Sometimes it’s easy to forget that, although the fruits of research are universally applicable, the process often is locally constrained and determined. I discovered that fact firsthand when I moved from my doctoral work at the Institute for Cancer Research in London to a postdoctoral position at the University of Miami in Florida.
At the ICR, we had an incredibly integrated (and, I now realize, incredibly uncommon) group of scientists and facilities. If I was working on something that required medicinal chemistry or human pathology, I easily could find the right expertise in-house and hand off that component of my project. As a result, I witnessed work at the ICR proceed very quickly from laboratory discoveries to late-stage clinical trials, not realizing that is not how most of biomedical research operates.
As a postdoc in Miami, I was developing a mouse model of breast cancer metastasis in which I injected human breast cancer cells into immunodeficient mice. Because of their different cellular origins, I could analyze both the gene-expression profiles of the human tumor cells and the mouse tumor microenvironment, which provided some very interesting results. I wanted to follow up on some intriguing gene-expression differences with a straightforward tissue microarray analysis. This was a simple thing to have performed by an expert; the hard part was finding said expert. I tried going through my personal networks to find collaborators to no avail. I tried searching online but then had to follow up on the leads that Google produced through emails and phone calls to different service providers in a cumbersome, inefficient process of finding a match for my needs. And then, when I finally found a core facility at another institute to help, I discovered that it was no easy matter to pay them!
In talking with my friends and colleagues, I realized that the norm in these situations is either to do it yourself or move on to some other aspect of the study that you can do yourself. And that made no sense to me. Why shouldn’t access to expert scientific services be as easy as access to reagents or instruments? Why should the progress of scientific research be dampened by the vagaries of local availability and informal networks rather than lifted by the global state of the art?
Frustrated, I talked over my problems with my husband, Dan Knox, who was an executive at a personalized news website. We realized that the problem I was experiencing was one that has been solved routinely for all kinds of goods and services that are readily available in online marketplaces. So we recruited a Web developer, Ryan Abbott, to our cause and launched Science Exchange. Science Exchange is an online marketplace for scientific experiments where researchers can order experimental services from specialist providers at more than 400 institutions, including the University of Southern California, Harvard University, Duke University and the University of California, Los Angeles. We moved across the country from Florida to California and were lucky enough to be accepted to the Y Combinator incubator program, which aids the development of technology startups by providing seed funding as well as advice and introductions to investors.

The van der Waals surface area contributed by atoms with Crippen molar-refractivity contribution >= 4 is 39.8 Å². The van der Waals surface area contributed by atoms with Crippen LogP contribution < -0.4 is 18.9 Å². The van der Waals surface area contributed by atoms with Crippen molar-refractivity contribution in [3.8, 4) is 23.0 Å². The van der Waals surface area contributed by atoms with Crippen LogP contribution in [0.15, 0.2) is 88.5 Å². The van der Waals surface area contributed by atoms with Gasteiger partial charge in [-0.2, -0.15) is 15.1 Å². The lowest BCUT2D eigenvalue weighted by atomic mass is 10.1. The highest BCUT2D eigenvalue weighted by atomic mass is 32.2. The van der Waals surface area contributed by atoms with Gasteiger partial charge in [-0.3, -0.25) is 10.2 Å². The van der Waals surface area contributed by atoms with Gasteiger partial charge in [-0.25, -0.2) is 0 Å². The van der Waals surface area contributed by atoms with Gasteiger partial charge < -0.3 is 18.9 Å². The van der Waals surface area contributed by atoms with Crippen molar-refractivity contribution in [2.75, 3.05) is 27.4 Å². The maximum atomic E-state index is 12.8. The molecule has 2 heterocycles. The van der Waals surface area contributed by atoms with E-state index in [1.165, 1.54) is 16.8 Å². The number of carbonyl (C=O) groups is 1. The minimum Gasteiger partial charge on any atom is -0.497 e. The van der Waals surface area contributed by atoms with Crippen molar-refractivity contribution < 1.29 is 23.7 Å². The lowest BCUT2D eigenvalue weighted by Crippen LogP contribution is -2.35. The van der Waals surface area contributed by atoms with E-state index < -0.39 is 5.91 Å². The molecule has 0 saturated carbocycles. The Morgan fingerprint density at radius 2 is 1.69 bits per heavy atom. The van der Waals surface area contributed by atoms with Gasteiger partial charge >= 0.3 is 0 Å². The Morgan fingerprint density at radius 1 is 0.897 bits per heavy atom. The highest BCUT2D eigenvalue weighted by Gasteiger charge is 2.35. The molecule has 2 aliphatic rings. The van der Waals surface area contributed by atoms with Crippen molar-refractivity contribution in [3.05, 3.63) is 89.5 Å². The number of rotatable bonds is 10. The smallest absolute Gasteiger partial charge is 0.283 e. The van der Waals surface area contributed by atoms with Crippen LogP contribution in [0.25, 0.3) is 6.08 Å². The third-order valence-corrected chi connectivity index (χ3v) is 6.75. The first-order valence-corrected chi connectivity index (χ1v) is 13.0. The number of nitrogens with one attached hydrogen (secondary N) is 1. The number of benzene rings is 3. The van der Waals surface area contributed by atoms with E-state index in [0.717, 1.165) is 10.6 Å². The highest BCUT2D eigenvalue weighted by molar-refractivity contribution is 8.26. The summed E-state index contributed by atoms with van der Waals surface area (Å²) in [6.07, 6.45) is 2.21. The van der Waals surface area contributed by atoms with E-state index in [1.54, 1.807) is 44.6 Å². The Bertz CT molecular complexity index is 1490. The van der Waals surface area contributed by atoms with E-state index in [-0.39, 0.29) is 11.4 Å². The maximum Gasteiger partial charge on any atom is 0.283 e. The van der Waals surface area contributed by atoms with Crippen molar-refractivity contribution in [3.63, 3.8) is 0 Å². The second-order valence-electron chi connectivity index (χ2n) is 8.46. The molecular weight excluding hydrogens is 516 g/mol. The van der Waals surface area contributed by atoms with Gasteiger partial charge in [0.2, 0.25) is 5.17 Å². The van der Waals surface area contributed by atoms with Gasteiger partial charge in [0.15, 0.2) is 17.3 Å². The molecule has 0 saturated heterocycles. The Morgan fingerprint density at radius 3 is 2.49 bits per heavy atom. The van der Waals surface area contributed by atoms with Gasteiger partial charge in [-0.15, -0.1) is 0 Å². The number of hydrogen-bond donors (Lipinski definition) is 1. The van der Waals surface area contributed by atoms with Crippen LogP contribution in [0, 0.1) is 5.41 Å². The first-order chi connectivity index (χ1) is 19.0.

Science Exchange isn’t even 2 years old yet, and already we have more than 1,000 scientific service providers from institutions around the world available on our site. It’s free for providers to sign up and free for anyone to explore the available providers, services and pricing. We stay in business by charging a small transaction fee for services rendered through the site. We provide tools to service providers to track their transactions, and we provide an easy framework for collaboration.
Now, instead of spending my days at the bench, I spend them with my small team of software developers and business developers in rented offices in Palo Alto — the heart of Silicon Valley. Instead of writing grant applications, I court investors and partners. But building a business is also about testing hypotheses: ideas about what our users need and want.
Our goal is to transform and accelerate the process of scientific research, and you could say that I am our first proof of concept. My most recent paper has just been published in PLoS ONE and is a result of a collaboration conducted through Science Exchange. There is no way I could be a chief executive officer and a scientist if I had to learn every standardized procedure required to advance my cancer research. I am still a scientist because I value the expertise of others, and I feel empowered rather than diminished by not conducting every experiment in my own laboratory.
Although the majority of our service providers are core facilities, there is no barrier for anyone with scientific expertise to become a service provider. Collaboration does not necessarily have to be about co-authorship, which can be fraught with its own dilemmas and inconsistencies; it also can be about a defined transaction based on expertise. For me, Science Exchange is not just a new online tool. My hope is that it will be part of a cultural shift that encourages more scientists to view progress in biomedical research as a joint venture rather than a lone pursuit. The results, after all, will be universally applicable and are eagerly awaited by the public who funds us.
Elizabeth Iorns (firstname.lastname@example.org) is co-founder and chief executive officer of Science Exchange, an online marketplace for scientific experiments, and an adjunct professor at the University of Miami.